Government has agreed with Botswana Oil Limited (BOL) that the muted multi-billion pula coal liquefaction project is beyond its reach financially although admitting it will narrow the trade gap with South Africa. Botswana can substitute petroleum products it imports from South Africa with its own produce if it were to spend $3-4 billion or (over P40 billion) to set up a coal to liquid plant to beneficiate its 212 billion coal reserves it has under the ground.
Acting Minister of Mineral Resources, Green Technology and Energy Security, Nonofo Molefhi said Botswana imports all her petroleum requirements (approximately 1.2 billion litres per year) from South Africa with small quantities coming from Namibia and Mozambique.
“The development of the CTL plant will ensure that the country is fuel self-sufficient with the potential of being a net exporter of petroleum products in the region. The coal to liquids projects require substantial investment; it is estimated that the plant which would meet Botswana’s current annual demand of 1.2 billion of petroleum products could costs between US Dollars 3 – 4 billion over a four (4) to five (5) year construction period,” Molefhi told Parliament.
“Though this would replace the current importation of approximately 1 billion litres of petroleum products annually, the expenditure will be too high for Government under the current financial pressures to bear. Government recognises the importance of this project to the economy, as it would contribute significantly to economic diversification.”
Molefhi said government is inundated with requests and proposals from the private sector to develop Coal to Liquids plant (CTL) in Botswana together with Botswana Oil Limited (BOL). Their interest is to have Botswana Oil Limited as the anchor customer of their petroleum products. Botswana imports all her petroleum requirements (approximately 1.2 billion litres per year) from the Republic of South Africa with small quantities coming from Namibia and Mozambique.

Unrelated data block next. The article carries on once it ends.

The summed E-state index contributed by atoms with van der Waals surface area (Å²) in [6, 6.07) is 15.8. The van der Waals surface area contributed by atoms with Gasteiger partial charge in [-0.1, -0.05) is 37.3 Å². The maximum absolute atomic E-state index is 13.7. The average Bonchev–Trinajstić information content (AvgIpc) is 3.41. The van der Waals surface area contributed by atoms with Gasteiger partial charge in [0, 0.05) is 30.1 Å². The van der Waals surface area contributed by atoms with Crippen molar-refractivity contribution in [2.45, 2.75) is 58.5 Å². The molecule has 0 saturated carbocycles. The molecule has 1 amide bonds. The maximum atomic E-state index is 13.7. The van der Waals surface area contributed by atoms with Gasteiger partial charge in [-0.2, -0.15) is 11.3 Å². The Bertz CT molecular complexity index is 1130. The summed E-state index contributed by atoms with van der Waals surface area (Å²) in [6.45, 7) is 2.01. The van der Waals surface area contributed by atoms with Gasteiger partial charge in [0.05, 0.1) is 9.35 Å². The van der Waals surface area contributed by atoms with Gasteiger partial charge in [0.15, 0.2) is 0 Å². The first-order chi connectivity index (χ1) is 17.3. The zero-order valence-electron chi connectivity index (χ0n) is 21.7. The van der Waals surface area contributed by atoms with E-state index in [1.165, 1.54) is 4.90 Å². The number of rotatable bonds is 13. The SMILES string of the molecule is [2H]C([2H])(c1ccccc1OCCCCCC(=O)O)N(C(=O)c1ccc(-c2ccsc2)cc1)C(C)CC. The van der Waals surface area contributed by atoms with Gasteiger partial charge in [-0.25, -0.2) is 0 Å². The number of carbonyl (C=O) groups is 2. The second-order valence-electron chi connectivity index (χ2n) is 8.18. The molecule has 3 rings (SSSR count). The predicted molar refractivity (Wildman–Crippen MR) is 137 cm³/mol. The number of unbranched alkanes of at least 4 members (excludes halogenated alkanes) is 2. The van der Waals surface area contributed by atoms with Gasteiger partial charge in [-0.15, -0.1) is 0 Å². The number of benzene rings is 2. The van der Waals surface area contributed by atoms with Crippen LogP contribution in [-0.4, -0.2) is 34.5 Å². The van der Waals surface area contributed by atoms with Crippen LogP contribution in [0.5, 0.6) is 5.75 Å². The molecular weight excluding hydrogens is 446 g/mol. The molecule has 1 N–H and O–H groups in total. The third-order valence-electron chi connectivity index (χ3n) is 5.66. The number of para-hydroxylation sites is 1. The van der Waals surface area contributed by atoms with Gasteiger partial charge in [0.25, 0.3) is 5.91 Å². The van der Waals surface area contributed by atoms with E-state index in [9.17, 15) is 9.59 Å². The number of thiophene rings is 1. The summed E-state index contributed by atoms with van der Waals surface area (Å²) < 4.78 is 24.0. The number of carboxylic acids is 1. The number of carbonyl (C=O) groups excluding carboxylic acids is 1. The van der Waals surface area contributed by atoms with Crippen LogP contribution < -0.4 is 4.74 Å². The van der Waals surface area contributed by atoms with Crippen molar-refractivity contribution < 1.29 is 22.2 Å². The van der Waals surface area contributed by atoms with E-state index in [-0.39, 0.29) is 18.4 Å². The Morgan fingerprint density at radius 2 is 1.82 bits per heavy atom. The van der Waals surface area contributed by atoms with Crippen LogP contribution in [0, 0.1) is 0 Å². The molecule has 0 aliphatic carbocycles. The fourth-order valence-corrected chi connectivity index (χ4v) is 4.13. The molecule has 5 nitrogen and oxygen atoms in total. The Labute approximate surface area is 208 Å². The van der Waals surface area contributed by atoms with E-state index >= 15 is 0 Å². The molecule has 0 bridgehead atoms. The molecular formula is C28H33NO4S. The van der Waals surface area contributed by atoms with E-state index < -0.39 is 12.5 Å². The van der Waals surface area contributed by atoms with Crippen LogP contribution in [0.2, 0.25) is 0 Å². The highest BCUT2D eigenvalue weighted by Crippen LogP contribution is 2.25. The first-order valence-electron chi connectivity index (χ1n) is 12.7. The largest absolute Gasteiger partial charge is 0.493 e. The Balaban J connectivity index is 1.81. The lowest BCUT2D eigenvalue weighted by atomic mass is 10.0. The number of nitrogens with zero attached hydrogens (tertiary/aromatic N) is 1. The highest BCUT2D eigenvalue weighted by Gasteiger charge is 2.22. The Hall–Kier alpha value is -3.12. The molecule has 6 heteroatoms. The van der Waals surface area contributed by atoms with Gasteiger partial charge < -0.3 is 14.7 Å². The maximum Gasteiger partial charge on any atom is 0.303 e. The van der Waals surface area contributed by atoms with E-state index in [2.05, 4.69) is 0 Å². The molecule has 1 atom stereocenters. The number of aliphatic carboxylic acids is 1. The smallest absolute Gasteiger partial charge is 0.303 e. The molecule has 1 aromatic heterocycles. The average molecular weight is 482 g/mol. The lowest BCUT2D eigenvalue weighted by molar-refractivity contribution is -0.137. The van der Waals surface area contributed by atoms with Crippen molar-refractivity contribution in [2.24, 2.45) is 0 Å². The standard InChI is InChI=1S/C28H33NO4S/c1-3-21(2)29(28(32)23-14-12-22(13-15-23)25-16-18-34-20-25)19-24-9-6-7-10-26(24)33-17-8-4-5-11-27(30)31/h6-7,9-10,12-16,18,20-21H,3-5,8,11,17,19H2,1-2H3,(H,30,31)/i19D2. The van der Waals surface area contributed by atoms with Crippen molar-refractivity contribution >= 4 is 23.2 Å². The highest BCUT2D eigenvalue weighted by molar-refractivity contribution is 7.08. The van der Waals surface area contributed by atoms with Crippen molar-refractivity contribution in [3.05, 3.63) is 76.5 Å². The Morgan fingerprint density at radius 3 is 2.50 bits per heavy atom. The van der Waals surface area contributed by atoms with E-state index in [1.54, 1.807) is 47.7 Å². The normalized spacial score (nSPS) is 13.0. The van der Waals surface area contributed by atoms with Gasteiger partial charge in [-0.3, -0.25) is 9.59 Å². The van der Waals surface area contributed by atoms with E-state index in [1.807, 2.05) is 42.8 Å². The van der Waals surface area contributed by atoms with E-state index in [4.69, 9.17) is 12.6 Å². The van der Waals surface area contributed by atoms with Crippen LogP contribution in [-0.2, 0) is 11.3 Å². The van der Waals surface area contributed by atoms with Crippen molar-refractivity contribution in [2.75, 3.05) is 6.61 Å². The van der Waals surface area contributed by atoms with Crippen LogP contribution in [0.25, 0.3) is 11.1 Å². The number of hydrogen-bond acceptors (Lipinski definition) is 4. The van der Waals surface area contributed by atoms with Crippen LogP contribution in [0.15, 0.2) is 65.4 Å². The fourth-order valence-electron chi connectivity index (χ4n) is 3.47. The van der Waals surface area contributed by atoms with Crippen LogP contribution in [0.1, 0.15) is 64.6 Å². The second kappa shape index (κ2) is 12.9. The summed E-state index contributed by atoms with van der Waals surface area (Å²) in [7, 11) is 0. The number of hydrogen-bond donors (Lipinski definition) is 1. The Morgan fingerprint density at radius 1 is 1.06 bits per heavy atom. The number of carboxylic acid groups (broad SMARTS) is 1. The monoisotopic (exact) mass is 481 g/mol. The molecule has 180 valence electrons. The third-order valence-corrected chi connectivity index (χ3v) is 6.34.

However, the minister said the project will be a private sector led investment, with government’s role limited to being that of facilitator. BOL has engaged experts in the field to provide Technical Advisory Services adding that the Ministry has developed Pre-Qualification criteria that will be used to select companies that can be facilitated in order to realise the project. The Pre-Qualification Notice will be in the media platforms soon.
“We are currently at a concept stage with no detailed studies conducted as yet. The project schedule and timelines will become realistic once consultants are on the ground and that of course is being planned for end of this month. The private sector also continues to explore avenues of implementing the project,” he advised Parliament.
Although Molefhi said it was difficult to give an estimated number of people the project can employ, BOL chief executive officer, Willie Mokgatlhe told a recent Mining Investment Botswana that 15, 000 jobs will be created when the coal to liquid plant is being built and 4, 000 permanent jobs when it becomes operational.
However, the location of the CTL plant will be greatly influenced by the availability of raw materials, the distance from the plant will be critical. “….the location of the project will be influenced by the cost benefit analysis. If it is found that the locating project in Selebi Phikwe away from where the abundance of the resources are, can be accommodated, at that point a decision would be made by the investors and of course they will take into consideration the incentive packages which Government would extend or has decided to extend to Selebi Phikwe for those that would be within the Special Economic Zone,” he added.
There have been suggestions that Selebi-Phikwe be given a priority following the closure of BCL where 5,486 jobs were lost.